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College Hockey:
ECAC blog: The underrated issue

Can we all agree that it’s early, thereby accepting that caveat without further asterisk-ing? Great. Now then: ECAC Hockey is looking good so far. Scary good. Let’s take a spin ’round the league we call our own.

What the NHL doesn’t know…

In order to be a top team, you have to get the top players. Sometimes they come to you, sometimes they fall in your lap, sometimes you develop them yourself. But generally speaking, the best teams know how to find the best players, and do so through expensive, exhausting, painstaking research, assessment, and recruiting.

So you’d think the best mercenary hockey teams in the world – those in the National Hockey League – would be able to spot talent in their own back yards with a bit more accuracy, eh?

As it stands, only five of arguably the top 34 players in ECAC Hockey are NHL draft picks. (Granted, “top 34″ is a relatively arbitrary number, based on current statistics.) Those players are Yale’s Kenny Agostino (drafted by Pittsburgh), Harvard’s Jimmy Vesey (Nashville), Cornell’s Joakim Ryan (San Jose), Union’s Shayne Gostisbehere (Philadelphia), and Princeton’s Michael Sdao (Ottawa).

At the moment, Agostino ranks fifth in the league in overall scoring, behind four undrafted talents: Kyle Flanagan and Greg Carey from St. Lawrence, Tyler Sikura at Dartmouth, and Agostino’s teammate Antoine Laganiere. ECAC’s six top scorers beyond Agostino are also free agents: Princeton’s Tyler Maugeri and Andrew Calof, Union’s Kyle Bodie, Dartmouth’s Matt Lindblad, Rensselaer’s Jacob Laliberte, and Union’s Wayne Simpson.

The conference’s top 13 goal-scorers are also thin on NHL property: Vesey and Agostino pull in fourth and seventh in the category, respectively. Above Vesey is Laganiere, Eric Robinson at Dartmouth, and Carey. Brown’s Matt Lorito and Cornell’s John Esposito follow, then Agostino, Flanagan, Sikura, Maugeri, Quinnipiac’s Jeremy Langlois, Lindblad, and Andrew Ammon at Princeton.

Ryan and Agostino each factor into the league’s top assist-ers as well, joined by some of the aforementioned stars as well as Eric Meland at Princeton (ahead of both), Clarkson’s Allan McPherson, and Yale’s Clinton Bourbonais. Among offensive-minded blue-liners, Gostisbehere may make Philly look smart at the top, but he is followed by the overlooked likes of Meland, SLU’s Justin Baker, Union’s Greg Coburn, Nick Bailen at RPI, Ryan, Union’s Spiro Goulakos, Sdao, and Yale Bulldog Tommy Fallen.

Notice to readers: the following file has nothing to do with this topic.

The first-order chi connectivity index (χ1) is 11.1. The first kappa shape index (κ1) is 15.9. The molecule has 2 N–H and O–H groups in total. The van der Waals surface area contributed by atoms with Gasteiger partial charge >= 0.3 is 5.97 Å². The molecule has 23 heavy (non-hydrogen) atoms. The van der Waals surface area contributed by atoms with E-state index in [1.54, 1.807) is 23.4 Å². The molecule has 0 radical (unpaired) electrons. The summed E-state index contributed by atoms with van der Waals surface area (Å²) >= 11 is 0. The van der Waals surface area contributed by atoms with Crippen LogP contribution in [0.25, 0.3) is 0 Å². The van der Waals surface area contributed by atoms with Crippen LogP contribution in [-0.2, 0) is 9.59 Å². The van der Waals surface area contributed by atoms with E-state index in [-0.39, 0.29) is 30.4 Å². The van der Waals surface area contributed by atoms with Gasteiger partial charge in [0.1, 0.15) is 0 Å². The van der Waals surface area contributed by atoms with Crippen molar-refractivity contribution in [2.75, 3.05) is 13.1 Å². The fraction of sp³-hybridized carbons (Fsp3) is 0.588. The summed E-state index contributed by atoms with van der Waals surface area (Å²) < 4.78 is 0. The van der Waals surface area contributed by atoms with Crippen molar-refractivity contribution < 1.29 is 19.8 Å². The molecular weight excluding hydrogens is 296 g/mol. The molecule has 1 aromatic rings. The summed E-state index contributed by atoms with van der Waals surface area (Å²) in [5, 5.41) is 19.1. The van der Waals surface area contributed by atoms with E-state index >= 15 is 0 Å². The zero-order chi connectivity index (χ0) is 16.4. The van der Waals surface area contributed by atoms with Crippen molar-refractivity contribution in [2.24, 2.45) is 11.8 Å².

Last but not least, I can’t fathom how the pros would walk right by some of the top talent in what is frequently regarded as one of the most defensive, goalie-heavy leagues in the country: Not one of ECAC Hockey’s top half-dozen netminders (as judged by current save percentage) is on the “prospects” list for an NHL franchise. Raphael Girard at Harvard, Yale’s Jeff Malcolm, QU’s Eric Hartzell, Cornell’s Andy Iles, Matt Weninger at SLU, and Union’s Frozen Four backstop Troy Grosenick are in line for big paydays, should they keep it up.

Apologies for not listing stats for each of these stellar standouts, but this is a tough enough list to read through as it is, I’m sure.

Never too early to smile

A bajillion miles to go, of course, but starting hot is certainly better than the alternative, eh? The preposterously early PairWise rankings show ECAC Hockey in pretty solid shape entering the last month of 2012.

If the NCAA Tournament started today, the ECAC would place two No. 1 seeds (Dartmouth and Yale), a No. 2 (Quinnipiac), two 3′s (Cornell and Union) and a No. 4 (Harvard). Tip of the cap to Cornell SID Brandon Thomas for a related note on Twitter.

Granted, as Thomas pointed out as well, this league will certainly eat itself alive in the second half. Six NCAA teams sure would be sweet, but a goal of four would be pretty satisfactory, too.

Hot team of the hour: Quinnipiac

Yes, yes, Bobcats supporters, I am aware that the ‘Cats have been winning quite regularly ever since they lost quite… irregularly… to (gulp) American International in early November. QU is on an eight-game roll (7-0-1), having smothered the Capital District by a 7-1 aggregate (4-0 at Union, 3-1 at RPI).

The season-opening win at Maine isn’t shaping up to be such a feather in the Bobcats’ caps anymore (the Black Bears are 2-10-2 and dead last in Hockey East), but the win and tie against Ohio State (7-4-3) looks solid. The team just finished its longest “road trip” of the season – six games – with a 5-0-1 record, and swept two of the four toughest road trips of the year, at the Capital District as well as the North Country. (I am presuming that Harvard/Dartmouth and Colgate/Cornell will be at least as tough as the aforementioned pair.)

Twenty of the 24 QU players to have suited up this season have registered a point, and two of the point-less quartet are goalies. (The other two have combined for four appearances.) A full two-thirds – 16 – of those two-dozen players have lit the lamp themselves, led by senior and aforementioned free agent Jeremy Langlois; he also leads the team in points, but his eight goals and 14 points are decidedly modest for such a hot team. That speaks volumes about the depth Pecknold has at his disposal… there are no Reid Cashmans, Brandon Wongs, or David Marshalls carrying this team.

The Q-Cats only have seven road games among their 19 remaining regular-season contests… but at 6-0-1 away from home (and 4-2-1 in Hamden), perhaps coach Rand Pecknold should put his boys up in hotels before all of their remaining tilts, regardless of venue.

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